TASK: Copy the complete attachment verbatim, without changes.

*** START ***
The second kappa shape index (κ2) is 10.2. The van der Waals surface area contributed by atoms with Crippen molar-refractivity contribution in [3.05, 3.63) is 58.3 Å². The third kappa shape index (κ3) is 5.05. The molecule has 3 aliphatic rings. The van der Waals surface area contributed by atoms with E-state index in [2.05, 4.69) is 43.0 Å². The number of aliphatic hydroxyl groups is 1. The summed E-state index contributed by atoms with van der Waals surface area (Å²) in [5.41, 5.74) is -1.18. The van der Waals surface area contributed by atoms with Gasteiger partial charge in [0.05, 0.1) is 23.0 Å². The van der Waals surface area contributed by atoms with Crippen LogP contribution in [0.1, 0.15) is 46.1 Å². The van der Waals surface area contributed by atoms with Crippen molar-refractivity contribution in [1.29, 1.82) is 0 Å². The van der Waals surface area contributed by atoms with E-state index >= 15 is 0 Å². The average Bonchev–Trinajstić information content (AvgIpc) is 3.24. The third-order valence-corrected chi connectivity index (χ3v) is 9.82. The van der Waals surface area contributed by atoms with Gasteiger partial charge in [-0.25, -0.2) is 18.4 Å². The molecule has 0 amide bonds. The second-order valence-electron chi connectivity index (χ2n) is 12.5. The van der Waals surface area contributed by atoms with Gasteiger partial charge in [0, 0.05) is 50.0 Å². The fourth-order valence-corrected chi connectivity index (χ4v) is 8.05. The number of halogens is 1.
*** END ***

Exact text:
The second kappa shape index (κ2) is 10.2. The van der Waals surface area contributed by atoms with Crippen molar-refractivity contribution in [3.05, 3.63) is 58.3 Å². The third kappa shape index (κ3) is 5.05. The molecule has 3 aliphatic rings. The van der Waals surface area contributed by atoms with E-state index in [2.05, 4.69) is 43.0 Å². The number of aliphatic hydroxyl groups is 1. The summed E-state index contributed by atoms with van der Waals surface area (Å²) in [5.41, 5.74) is -1.18. The van der Waals surface area contributed by atoms with Gasteiger partial charge in [0.05, 0.1) is 23.0 Å². The van der Waals surface area contributed by atoms with Crippen LogP contribution in [0.1, 0.15) is 46.1 Å². The van der Waals surface area contributed by atoms with Crippen molar-refractivity contribution in [1.29, 1.82) is 0 Å². The van der Waals surface area contributed by atoms with E-state index >= 15 is 0 Å². The average Bonchev–Trinajstić information content (AvgIpc) is 3.24. The third-order valence-corrected chi connectivity index (χ3v) is 9.82. The van der Waals surface area contributed by atoms with Gasteiger partial charge in [-0.25, -0.2) is 18.4 Å². The molecule has 0 amide bonds. The second-order valence-electron chi connectivity index (χ2n) is 12.5. The van der Waals surface area contributed by atoms with Gasteiger partial charge in [0, 0.05) is 50.0 Å². The fourth-order valence-corrected chi connectivity index (χ4v) is 8.05. The number of halogens is 1.